Saturday, September 20, 2008
ISRO has already made it clear that the Indian lunar mission will not be an exercise in reinventing the wheel. Chandrayaan-1 will strive to unravel the hitherto unknown features of the moon for the first time.
ISRO points out that a lunar mission can provide impetus to science in India, a challenge to technology and possibly a new dimension to international cooperation.
Also on the agenda are the preparation of the three dimensional atlas of the regions on the moon and the chemical mapping of the entire lunar surface.
This is a dream for any nation. And India is going to fulfill its long cherished dream on this coming 19th October. Everyone is unanimous on one thing. If India’s Moon project is successful, it will be something for everyone to cheer loudly about. The Moon is Earth’s single important natural satellite, and as planetary moons go, it is unusually large in size compared to Earth.
For India, which began its space journey in a modest way in 1963 with the launch of a 9-kilo rocket from a research facility at the fishing hamlet of Thumba in Kerala, the Chandrayaan-1 marks a quantum leap. Indeed, India’s unmanned scientific mission to moon, which was approved almost four years ago, has moved further up India’s priority list in the wake of China’s successful manned mission of October 2003.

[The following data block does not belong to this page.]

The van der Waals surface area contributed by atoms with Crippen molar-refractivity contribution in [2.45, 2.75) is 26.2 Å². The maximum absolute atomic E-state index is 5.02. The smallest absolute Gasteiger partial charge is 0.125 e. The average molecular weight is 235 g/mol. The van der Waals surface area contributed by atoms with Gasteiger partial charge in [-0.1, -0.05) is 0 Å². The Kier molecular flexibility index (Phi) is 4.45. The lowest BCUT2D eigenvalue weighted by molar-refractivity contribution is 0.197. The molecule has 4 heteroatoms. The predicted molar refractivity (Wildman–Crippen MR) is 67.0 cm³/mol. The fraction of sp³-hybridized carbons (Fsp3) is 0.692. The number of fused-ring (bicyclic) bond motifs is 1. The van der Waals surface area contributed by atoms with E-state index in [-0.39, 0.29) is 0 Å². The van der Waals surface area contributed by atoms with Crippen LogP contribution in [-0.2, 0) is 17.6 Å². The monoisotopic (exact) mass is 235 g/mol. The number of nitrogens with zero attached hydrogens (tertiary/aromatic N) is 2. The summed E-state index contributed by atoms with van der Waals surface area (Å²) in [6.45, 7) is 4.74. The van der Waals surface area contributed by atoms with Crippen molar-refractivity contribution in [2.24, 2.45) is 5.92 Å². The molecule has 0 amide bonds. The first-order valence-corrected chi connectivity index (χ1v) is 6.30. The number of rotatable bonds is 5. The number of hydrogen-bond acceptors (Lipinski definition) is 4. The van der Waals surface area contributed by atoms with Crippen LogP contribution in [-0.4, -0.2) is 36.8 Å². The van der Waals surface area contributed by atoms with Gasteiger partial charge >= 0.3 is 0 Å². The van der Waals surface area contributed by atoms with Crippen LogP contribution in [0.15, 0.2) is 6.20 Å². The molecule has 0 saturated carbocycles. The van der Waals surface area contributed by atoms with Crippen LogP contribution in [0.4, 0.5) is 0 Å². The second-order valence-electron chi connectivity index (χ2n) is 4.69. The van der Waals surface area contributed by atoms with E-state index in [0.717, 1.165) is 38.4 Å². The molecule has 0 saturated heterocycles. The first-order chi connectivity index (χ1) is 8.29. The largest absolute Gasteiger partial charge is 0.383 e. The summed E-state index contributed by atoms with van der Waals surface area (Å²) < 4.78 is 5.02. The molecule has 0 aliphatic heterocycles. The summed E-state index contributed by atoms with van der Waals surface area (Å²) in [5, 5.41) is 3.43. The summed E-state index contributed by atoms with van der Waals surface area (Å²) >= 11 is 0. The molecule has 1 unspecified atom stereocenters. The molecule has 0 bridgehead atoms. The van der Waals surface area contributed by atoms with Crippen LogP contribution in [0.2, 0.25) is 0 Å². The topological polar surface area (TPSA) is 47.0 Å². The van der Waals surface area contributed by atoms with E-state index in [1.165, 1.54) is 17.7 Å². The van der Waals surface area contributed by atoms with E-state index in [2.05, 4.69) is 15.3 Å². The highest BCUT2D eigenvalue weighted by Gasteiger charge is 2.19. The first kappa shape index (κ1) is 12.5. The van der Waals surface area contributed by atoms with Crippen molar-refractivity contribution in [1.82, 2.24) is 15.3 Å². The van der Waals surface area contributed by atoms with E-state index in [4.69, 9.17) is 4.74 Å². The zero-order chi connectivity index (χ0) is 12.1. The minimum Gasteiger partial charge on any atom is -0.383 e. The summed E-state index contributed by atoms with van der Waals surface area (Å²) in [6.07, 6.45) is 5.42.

In the meantime ISRO has announced that Chandrayaan 1 will be on Display for the first time before Media. Chandrayaan Means “Moon Craft”.
Thursday, September 11, 2008
Indian scientists have developed path-breaking technology that has the potential to increase the range of missiles and satellite launch vehicles by at least 40%, a member of the team which achieved the technological breakthrough said.
India’s longest-range missile, Agni III, is capable of hitting targets 3,500 km away and the new technology could boost its range to 4,900 km. The enhanced range is made possible by adding a special-purpose coating of chromium metal to the blunt nose cone of missiles and launch vehicles, G Jagadeesh, an assistant professor at the Indian Institute of Science (IISc) here said.
IISc, which is in celebrating its centenary this year, has applied for an international patent for the technology.
“Objects such as missiles fly at hypersonic velocities which are more than five times the speed of sound and encounter atmospheric drag because of friction. The chromium coating works by adding temporary heat and pushing the stagnating gas away to create an easier path,” Mr Jagadeesh said. Laboratory experiments have shown that atmospheric drag because of the coating fell by 47% and Mr Jagadeesh said a “conservative estimate” was that this would result in range going up at least 40%.